DuPont is currently in the process of settling the individual claims. According to the New York Times, DuPont estimates that claims could reach a total of $575 million, though anything over $100 million would be handled by the company’s insurance. Plaintiffs have complained publicly that DuPont is stalling settlements(2).  But this is chicken feed for a company which earns in profits a billion per year.


The Right to Know concept applied to Monsanto (Yes on Proposition 37, CA) and all the other genetically engineered products is the right compromise for now, but we should also know when we are ingesting poisons.  For example: when buying sweet corn, the producer should be required to pass along a label saying: this product may contain xxx pesticide.

That should do the trick that regulators have failed to do again and again.


(2) More information on DuPont from Wikipedia.

Current activities

Pre-tax U.S. Profit by Year, inUS$Millions[8]





















DuPont describes itself as a global science company that employs more than 60,000 people worldwide and has a diverse array of product offerings.[9] In 2005, the Company ranked 66th in the Fortune 500 on the strength of nearly $28 billion in revenues and $1.8 billion in profits.[10]

DuPont businesses are organized into the following five categories, known as marketing “platforms”: Electronic and Communication Technologies, Performance Materials, Coatings and Color Technologies, Safety and Protection, and Agriculture and Nutrition.

The agriculture division, Dupont Pioneer makes and sells hybrid seed and genetically modified seed, some of which goes on to become genetically modified food. Genes engineered into their products include the LibertyLink® gene, which provides resistance to Pioneer’s Ignite®/Liberty® herbicides; the Herculex® I Insect Protection gene which provides protection against various insects; the Herculex® RW insect protection trait which provides protection against other insects; the YieldGard® Corn Borer gene, which provides resistance to another set of insects; and the Roundup Ready® Corn 2 trait that provides crop resistance against glyphosate herbicides.[11] In 2010 Dupont Pioneer received approval to start marketing Plenish soybeans, which contains “the highest oleic acid content of any commercial soybean product, at more than 75%. Plenish provides a product with no trans fat, 20% less saturated fat than regular soybean oil, and more stabile oil with greater flexibility in food and industrial applications.”[12] Plenish is genetically engineered to “block the formation of enzymes that continue the cascade downstream from oleic acid (that produces saturated fats), resulting in an accumulation of the desirable monounsaturated acid.”[13]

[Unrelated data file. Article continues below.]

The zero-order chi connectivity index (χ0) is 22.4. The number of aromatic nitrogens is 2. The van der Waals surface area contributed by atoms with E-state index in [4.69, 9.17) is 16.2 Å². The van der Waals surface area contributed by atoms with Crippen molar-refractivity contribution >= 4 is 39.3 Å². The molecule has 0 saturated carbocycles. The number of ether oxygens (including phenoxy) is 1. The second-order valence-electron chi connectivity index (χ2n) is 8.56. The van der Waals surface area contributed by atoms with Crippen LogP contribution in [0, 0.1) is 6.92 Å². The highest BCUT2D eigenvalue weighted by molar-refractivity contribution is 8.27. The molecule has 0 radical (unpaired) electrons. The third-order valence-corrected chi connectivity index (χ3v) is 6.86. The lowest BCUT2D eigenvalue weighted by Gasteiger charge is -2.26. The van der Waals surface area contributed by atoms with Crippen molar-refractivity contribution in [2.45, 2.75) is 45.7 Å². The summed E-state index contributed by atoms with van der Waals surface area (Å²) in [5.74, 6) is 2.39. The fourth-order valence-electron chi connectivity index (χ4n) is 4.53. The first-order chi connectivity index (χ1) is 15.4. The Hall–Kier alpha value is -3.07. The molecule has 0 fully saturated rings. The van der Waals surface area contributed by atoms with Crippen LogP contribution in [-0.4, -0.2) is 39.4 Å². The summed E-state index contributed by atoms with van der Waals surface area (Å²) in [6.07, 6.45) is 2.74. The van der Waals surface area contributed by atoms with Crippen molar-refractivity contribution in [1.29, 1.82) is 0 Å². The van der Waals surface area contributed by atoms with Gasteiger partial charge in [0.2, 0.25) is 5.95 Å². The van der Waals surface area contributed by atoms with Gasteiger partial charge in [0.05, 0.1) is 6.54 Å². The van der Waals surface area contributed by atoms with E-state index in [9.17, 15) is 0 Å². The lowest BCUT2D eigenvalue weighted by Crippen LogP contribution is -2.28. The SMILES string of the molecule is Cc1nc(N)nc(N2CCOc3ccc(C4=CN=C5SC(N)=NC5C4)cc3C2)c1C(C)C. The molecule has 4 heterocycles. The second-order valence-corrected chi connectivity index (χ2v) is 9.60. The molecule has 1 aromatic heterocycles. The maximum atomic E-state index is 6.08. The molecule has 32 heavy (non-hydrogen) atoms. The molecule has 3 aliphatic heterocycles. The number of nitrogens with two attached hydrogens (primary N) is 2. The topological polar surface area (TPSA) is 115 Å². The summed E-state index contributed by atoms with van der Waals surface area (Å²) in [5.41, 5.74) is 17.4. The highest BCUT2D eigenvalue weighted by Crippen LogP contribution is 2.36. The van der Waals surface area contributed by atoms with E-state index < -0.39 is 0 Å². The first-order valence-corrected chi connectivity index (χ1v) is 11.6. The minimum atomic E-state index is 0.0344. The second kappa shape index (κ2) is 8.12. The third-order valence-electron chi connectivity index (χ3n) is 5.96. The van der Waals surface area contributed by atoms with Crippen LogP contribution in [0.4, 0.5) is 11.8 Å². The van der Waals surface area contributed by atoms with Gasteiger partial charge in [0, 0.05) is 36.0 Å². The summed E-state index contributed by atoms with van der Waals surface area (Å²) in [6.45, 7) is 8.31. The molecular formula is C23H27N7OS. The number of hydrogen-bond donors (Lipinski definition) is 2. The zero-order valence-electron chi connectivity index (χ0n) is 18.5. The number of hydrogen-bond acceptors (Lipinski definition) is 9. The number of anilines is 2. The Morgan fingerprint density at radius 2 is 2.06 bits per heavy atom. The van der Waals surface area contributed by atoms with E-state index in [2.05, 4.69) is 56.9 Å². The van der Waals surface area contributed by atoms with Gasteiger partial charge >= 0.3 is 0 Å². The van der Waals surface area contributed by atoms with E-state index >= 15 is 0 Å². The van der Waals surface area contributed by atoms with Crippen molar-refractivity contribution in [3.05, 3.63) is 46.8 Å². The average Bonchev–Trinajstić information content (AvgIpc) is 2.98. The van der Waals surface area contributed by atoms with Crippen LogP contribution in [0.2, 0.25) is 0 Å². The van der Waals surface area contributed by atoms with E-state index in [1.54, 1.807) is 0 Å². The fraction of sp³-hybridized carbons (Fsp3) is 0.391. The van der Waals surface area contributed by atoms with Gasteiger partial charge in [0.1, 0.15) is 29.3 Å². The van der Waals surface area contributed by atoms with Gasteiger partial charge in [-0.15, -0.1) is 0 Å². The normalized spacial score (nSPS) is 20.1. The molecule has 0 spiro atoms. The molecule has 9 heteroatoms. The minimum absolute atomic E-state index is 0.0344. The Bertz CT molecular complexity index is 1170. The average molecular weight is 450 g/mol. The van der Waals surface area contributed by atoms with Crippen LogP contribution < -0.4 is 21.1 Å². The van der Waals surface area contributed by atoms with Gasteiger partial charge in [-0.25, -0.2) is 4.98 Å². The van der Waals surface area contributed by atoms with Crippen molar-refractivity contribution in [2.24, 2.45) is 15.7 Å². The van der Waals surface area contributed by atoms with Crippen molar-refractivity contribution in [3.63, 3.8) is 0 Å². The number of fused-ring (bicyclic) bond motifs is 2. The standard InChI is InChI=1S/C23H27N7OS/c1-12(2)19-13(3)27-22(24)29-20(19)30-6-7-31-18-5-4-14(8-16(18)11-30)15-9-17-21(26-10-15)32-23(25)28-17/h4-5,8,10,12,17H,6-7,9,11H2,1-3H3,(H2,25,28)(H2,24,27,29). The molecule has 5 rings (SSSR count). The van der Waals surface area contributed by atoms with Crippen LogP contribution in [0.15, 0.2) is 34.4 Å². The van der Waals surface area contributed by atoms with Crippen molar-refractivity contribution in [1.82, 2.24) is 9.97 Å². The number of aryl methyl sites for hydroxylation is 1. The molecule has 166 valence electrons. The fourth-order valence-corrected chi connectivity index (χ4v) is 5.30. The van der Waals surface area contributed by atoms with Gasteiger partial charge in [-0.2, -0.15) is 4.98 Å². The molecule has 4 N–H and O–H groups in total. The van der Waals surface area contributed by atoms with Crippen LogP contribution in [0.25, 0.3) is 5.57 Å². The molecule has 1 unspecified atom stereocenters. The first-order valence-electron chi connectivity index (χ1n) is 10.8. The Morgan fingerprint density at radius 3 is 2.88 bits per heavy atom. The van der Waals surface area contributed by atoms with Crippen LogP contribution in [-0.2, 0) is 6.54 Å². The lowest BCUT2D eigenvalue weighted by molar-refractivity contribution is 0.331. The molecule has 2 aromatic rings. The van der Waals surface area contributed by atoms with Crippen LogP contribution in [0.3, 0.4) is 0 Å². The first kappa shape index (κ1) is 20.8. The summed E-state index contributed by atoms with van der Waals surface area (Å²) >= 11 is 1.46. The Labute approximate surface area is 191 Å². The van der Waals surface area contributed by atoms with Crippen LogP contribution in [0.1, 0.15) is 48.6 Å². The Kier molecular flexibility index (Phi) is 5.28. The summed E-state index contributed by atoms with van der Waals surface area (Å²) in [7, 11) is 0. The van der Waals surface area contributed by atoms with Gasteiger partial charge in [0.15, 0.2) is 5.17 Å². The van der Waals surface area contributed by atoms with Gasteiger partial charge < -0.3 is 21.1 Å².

In 2004 the company sold its textiles business, which included some of its best-known brands such as Lycra (Spandex), Dacronpolyester, Orlon acrylic, Antron nylon and Thermolite, to Koch Industries. DuPont also manufactures Surlyn, which is used for the covers of golf balls, and, more recently, the body panels of the Club Car Precedent golf cart.

As of 2011, DuPont is the largest producer of titanium dioxide in the world, primarily provided as a white pigment used in the paper industry.[14]

Dupont was listed No. 4 on the Mother Jones Top 20 polluters of 2010; dumping over 5,000,000 pounds of toxic chemicals into New Jersey/Delaware waterways.[15]

DuPont has its R&D facilities located in China, Japan, Taiwan, India, Germanyand Switzerlandwith an average investment of $1.3 billion annually in a diverse range of technologies for many markets including agriculture, genetic traits, biofuels, automotive, construction, electronics, chemicals and industrial materials. DuPont employs more than 5,000 scientists and engineers around the world.[16]

On January 9, 2011, DuPont announced that it had reached a definitive agreement to buy Danish company Danisco for US$6.3 billion.[17] On May 16, 2011, DuPont announced that its tender offer for Danisco had been successful and that it would proceed to redeem the remaining shares and delist the company.[18]